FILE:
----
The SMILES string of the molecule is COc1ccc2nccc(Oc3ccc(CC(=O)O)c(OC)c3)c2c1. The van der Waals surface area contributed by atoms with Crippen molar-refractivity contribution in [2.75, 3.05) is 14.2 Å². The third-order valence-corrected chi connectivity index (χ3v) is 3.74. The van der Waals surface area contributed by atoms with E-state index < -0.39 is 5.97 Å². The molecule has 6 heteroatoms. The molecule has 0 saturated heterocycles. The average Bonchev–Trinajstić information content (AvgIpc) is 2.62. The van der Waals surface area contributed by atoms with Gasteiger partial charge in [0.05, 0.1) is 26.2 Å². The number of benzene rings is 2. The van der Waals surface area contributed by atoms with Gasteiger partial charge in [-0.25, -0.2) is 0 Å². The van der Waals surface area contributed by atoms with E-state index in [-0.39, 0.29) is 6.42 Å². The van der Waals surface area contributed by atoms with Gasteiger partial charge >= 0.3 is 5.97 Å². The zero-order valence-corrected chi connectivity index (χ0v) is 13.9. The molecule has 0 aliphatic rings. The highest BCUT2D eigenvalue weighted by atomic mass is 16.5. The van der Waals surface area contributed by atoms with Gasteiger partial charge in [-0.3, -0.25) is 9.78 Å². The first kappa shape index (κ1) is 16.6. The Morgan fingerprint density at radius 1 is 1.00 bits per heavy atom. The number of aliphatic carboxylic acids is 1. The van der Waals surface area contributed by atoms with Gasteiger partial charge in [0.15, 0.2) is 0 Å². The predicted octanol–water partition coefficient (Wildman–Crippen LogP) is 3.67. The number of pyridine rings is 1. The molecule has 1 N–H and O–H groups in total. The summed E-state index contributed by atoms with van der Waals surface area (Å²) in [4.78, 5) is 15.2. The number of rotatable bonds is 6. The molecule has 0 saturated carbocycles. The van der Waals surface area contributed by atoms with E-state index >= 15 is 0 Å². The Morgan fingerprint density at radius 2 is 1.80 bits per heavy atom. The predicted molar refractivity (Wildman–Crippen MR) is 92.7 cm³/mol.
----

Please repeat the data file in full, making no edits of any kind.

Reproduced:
The SMILES string of the molecule is COc1ccc2nccc(Oc3ccc(CC(=O)O)c(OC)c3)c2c1. The van der Waals surface area contributed by atoms with Crippen molar-refractivity contribution in [2.75, 3.05) is 14.2 Å². The third-order valence-corrected chi connectivity index (χ3v) is 3.74. The van der Waals surface area contributed by atoms with E-state index < -0.39 is 5.97 Å². The molecule has 6 heteroatoms. The molecule has 0 saturated heterocycles. The average Bonchev–Trinajstić information content (AvgIpc) is 2.62. The van der Waals surface area contributed by atoms with Gasteiger partial charge in [0.05, 0.1) is 26.2 Å². The number of benzene rings is 2. The van der Waals surface area contributed by atoms with Gasteiger partial charge in [-0.25, -0.2) is 0 Å². The van der Waals surface area contributed by atoms with E-state index in [-0.39, 0.29) is 6.42 Å². The van der Waals surface area contributed by atoms with Gasteiger partial charge >= 0.3 is 5.97 Å². The zero-order valence-corrected chi connectivity index (χ0v) is 13.9. The molecule has 0 aliphatic rings. The highest BCUT2D eigenvalue weighted by atomic mass is 16.5. The van der Waals surface area contributed by atoms with Gasteiger partial charge in [-0.3, -0.25) is 9.78 Å². The first kappa shape index (κ1) is 16.6. The Morgan fingerprint density at radius 1 is 1.00 bits per heavy atom. The number of aliphatic carboxylic acids is 1. The van der Waals surface area contributed by atoms with Gasteiger partial charge in [0.15, 0.2) is 0 Å². The predicted octanol–water partition coefficient (Wildman–Crippen LogP) is 3.67. The number of pyridine rings is 1. The molecule has 1 N–H and O–H groups in total. The summed E-state index contributed by atoms with van der Waals surface area (Å²) in [4.78, 5) is 15.2. The number of rotatable bonds is 6. The molecule has 0 saturated carbocycles. The van der Waals surface area contributed by atoms with E-state index >= 15 is 0 Å². The Morgan fingerprint density at radius 2 is 1.80 bits per heavy atom. The predicted molar refractivity (Wildman–Crippen MR) is 92.7 cm³/mol.